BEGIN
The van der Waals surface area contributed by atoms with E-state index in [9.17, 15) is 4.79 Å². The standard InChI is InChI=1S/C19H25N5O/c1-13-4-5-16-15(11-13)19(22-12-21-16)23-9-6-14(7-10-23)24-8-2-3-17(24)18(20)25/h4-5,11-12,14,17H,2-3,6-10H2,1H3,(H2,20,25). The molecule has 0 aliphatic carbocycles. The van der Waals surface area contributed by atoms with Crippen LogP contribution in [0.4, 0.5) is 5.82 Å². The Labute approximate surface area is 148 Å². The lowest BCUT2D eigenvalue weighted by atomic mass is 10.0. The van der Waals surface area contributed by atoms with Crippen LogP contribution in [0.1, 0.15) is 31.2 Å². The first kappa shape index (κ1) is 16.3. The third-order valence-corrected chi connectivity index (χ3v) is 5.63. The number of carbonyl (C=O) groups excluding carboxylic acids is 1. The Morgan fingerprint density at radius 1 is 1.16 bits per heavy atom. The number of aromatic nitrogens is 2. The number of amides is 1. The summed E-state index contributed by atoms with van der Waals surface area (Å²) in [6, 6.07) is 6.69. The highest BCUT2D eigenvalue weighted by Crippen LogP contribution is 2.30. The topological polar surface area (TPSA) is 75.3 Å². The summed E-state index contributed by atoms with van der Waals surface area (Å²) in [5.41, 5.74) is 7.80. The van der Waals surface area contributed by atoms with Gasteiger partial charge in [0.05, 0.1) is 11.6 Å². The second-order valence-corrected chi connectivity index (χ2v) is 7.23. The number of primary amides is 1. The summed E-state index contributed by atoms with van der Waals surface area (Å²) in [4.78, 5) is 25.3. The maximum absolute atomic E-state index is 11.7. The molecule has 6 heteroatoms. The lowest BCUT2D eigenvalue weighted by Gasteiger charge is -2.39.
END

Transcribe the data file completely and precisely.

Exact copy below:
The van der Waals surface area contributed by atoms with E-state index in [9.17, 15) is 4.79 Å². The standard InChI is InChI=1S/C19H25N5O/c1-13-4-5-16-15(11-13)19(22-12-21-16)23-9-6-14(7-10-23)24-8-2-3-17(24)18(20)25/h4-5,11-12,14,17H,2-3,6-10H2,1H3,(H2,20,25). The molecule has 0 aliphatic carbocycles. The van der Waals surface area contributed by atoms with Crippen LogP contribution in [0.4, 0.5) is 5.82 Å². The Labute approximate surface area is 148 Å². The lowest BCUT2D eigenvalue weighted by atomic mass is 10.0. The van der Waals surface area contributed by atoms with Crippen LogP contribution in [0.1, 0.15) is 31.2 Å². The first kappa shape index (κ1) is 16.3. The third-order valence-corrected chi connectivity index (χ3v) is 5.63. The number of carbonyl (C=O) groups excluding carboxylic acids is 1. The Morgan fingerprint density at radius 1 is 1.16 bits per heavy atom. The number of aromatic nitrogens is 2. The number of amides is 1. The summed E-state index contributed by atoms with van der Waals surface area (Å²) in [6, 6.07) is 6.69. The highest BCUT2D eigenvalue weighted by Crippen LogP contribution is 2.30. The topological polar surface area (TPSA) is 75.3 Å². The summed E-state index contributed by atoms with van der Waals surface area (Å²) in [5.41, 5.74) is 7.80. The van der Waals surface area contributed by atoms with Gasteiger partial charge in [0.05, 0.1) is 11.6 Å². The second-order valence-corrected chi connectivity index (χ2v) is 7.23. The number of primary amides is 1. The summed E-state index contributed by atoms with van der Waals surface area (Å²) in [4.78, 5) is 25.3. The maximum absolute atomic E-state index is 11.7. The molecule has 6 heteroatoms. The lowest BCUT2D eigenvalue weighted by Gasteiger charge is -2.39.